In reality, Ford found that even when he paid twice the prevailing wage for labor of this skill level, he generally could keep people on the line for only a few months, because they hated the assembly-line work so much. So he dramatically doubled the wages in one fell swoop and found that at four times the prevailing wage, he could keep people. He could afford this because the productivity of the assembly line was so high, but other justifications for the move were just PR.

I've long thought this one of the most pernicious myths of economic history. It just can't make economic sense when you are employing only a small fraction of the potential market to raise the cost to the rest of the potential market.

Loved your comment on automating logical vs. motor processes, though. Mind if I borrow it in the future?

Posted by: Curt Wilson on October 28, 2002 02:49 PM

Curt. Fair enough. Thank you for correcting me. Nonetheless while it's not true on a micro scale (ie. individual businesses should keep their costs down) it's the sort of behaviour which if everyone engages in it can cause problems.

By all means feel free to use my comment on logical vs. motor processes.

Another interesting little factoid - even most majors in physics instinctively think in terms of Aristotlean physics. I mean, it just makes sense that something keeps going until it runs out of energy, right? :)

Brad inveighles about how few people seem to think properly about problems - but the reason is that it is deceptively hard and our brains, in fact, are set up not to do so in most situations. Thinking logically is profoundly unnatural in most circumstances.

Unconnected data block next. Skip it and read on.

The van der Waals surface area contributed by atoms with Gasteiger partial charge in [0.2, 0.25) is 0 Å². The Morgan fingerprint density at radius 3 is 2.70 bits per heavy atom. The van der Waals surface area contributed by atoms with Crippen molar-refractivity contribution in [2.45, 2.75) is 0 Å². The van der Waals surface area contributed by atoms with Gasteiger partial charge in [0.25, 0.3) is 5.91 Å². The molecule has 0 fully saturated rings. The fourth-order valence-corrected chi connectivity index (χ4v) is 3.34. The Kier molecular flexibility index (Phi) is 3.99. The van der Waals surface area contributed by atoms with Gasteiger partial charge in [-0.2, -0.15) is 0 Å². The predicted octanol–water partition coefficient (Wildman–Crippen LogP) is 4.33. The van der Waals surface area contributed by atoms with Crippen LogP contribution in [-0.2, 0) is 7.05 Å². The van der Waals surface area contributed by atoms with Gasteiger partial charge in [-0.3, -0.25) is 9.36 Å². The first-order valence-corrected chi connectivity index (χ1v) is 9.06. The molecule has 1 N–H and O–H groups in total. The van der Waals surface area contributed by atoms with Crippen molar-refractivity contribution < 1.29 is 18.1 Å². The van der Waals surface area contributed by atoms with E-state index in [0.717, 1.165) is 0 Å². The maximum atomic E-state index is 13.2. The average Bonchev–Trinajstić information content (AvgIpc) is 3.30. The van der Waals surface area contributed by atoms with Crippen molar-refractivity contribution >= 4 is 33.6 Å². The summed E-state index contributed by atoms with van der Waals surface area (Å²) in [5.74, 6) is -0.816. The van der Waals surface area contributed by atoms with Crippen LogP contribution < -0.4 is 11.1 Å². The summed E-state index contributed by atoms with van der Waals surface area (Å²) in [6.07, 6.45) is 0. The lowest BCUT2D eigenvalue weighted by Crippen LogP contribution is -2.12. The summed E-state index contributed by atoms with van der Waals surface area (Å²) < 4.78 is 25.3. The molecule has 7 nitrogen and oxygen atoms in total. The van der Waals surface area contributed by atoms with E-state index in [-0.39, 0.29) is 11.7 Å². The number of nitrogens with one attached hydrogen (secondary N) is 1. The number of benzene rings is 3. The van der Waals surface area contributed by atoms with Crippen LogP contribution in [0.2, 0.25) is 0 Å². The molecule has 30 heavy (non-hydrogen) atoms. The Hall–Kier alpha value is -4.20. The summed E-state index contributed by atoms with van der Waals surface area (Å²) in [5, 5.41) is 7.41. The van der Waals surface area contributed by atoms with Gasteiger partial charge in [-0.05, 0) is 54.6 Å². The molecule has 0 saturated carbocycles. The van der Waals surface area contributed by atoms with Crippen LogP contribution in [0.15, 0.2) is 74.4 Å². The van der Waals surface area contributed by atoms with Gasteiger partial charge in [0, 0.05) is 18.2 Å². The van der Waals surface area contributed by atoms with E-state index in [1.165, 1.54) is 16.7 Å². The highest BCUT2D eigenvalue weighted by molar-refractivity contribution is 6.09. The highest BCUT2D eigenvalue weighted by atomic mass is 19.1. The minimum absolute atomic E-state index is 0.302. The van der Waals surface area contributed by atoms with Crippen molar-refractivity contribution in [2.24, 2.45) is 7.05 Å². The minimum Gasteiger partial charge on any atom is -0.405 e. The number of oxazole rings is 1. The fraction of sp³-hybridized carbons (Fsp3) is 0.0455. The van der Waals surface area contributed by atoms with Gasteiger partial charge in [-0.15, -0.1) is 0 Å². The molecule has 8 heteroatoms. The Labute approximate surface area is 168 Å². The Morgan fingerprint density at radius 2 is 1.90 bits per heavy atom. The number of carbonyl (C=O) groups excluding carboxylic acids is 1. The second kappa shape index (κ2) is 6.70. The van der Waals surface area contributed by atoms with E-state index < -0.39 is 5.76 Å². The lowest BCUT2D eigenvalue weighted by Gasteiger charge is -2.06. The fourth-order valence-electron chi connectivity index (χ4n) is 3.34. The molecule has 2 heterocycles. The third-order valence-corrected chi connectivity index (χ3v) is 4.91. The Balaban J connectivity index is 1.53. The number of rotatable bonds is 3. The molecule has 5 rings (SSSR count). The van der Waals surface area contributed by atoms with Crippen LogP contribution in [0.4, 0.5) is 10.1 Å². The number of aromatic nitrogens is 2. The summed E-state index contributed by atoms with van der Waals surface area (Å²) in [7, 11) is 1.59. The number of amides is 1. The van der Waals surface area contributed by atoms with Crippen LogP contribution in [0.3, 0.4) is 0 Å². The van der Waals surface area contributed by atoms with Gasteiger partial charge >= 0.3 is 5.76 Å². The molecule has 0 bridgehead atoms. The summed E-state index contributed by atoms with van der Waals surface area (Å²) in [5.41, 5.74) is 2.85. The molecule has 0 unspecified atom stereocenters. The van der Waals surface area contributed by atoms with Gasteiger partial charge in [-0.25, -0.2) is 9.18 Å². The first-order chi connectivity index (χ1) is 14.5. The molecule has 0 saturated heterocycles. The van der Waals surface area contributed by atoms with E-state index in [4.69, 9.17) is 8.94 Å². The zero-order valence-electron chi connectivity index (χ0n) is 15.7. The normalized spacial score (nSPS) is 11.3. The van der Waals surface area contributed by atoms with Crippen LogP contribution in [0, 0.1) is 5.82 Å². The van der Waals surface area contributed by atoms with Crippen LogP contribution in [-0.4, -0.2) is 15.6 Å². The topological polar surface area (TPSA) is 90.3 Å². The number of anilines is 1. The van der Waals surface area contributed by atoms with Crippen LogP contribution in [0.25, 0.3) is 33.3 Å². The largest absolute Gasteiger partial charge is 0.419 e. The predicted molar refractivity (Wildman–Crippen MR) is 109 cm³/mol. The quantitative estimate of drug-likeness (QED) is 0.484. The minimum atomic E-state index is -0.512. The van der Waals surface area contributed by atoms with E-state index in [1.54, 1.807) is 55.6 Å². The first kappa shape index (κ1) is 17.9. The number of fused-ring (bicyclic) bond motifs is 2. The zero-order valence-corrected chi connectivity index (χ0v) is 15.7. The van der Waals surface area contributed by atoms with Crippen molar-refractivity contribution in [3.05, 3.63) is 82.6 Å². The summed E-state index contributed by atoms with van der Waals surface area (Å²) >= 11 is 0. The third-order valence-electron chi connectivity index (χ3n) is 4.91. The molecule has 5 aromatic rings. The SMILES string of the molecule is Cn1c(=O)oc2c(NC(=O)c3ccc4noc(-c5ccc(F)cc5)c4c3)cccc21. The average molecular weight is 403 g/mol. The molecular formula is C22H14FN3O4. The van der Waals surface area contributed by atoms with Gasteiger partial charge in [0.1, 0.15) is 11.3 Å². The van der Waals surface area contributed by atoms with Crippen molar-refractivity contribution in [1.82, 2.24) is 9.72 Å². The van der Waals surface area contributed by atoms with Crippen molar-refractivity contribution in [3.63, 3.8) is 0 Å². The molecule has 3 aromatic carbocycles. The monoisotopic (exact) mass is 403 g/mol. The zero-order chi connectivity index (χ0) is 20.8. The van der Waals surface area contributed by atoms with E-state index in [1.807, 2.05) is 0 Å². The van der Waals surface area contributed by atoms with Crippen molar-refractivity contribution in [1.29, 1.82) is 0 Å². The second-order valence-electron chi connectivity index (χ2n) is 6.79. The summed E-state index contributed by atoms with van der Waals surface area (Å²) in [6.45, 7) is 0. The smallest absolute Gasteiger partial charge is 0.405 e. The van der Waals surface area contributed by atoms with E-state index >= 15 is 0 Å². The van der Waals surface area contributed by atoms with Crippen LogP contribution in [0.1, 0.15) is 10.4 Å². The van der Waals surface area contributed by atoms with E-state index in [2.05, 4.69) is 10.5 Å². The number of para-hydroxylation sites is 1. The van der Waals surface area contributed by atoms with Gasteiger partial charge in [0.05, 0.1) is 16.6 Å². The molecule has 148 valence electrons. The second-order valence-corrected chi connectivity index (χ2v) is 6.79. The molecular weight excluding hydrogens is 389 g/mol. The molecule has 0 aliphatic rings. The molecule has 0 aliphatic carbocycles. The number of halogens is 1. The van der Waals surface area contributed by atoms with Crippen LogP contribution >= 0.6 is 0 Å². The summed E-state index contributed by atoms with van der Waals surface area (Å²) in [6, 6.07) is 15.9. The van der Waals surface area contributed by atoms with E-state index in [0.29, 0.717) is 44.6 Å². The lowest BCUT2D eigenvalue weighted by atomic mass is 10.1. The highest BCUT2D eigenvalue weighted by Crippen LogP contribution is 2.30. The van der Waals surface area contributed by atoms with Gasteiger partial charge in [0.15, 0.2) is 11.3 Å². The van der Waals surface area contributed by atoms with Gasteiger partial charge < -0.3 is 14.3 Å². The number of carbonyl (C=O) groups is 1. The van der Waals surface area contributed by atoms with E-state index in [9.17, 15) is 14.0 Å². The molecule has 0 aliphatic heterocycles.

"Descartes Error" by by Antonio R. Damasio is a good book on this subject (though he says little about motor skills).

Cheers,
Ian

Posted by: Ian Welsh on October 28, 2002 05:56 PM

Curt. Fair enough. Thank you for correcting me. Nonetheless while it's not true on a micro scale (ie. individual businesses should keep their costs down) it's the sort of behaviour which if everyone engages in it can cause problems.

By all means feel free to use my comment on logical vs. motor processes.

Another interesting little factoid - even most majors in physics instinctively think in terms of Aristotlean physics. I mean, it just makes sense that something keeps going until it runs out of energy, right? :)

Brad inveighles about how few people seem to think properly about problems - but the reason is that it is deceptively hard and our brains, in fact, are set up not to do so in most situations. Thinking logically is profoundly unnatural in most circumstances.

"Descarte's Error" by by Antonio R. Damasio is a good book on this subject (though he says little about motor skills).

Cheers,
Ian

Posted by: Ian Welsh on October 28, 2002 05:56 PM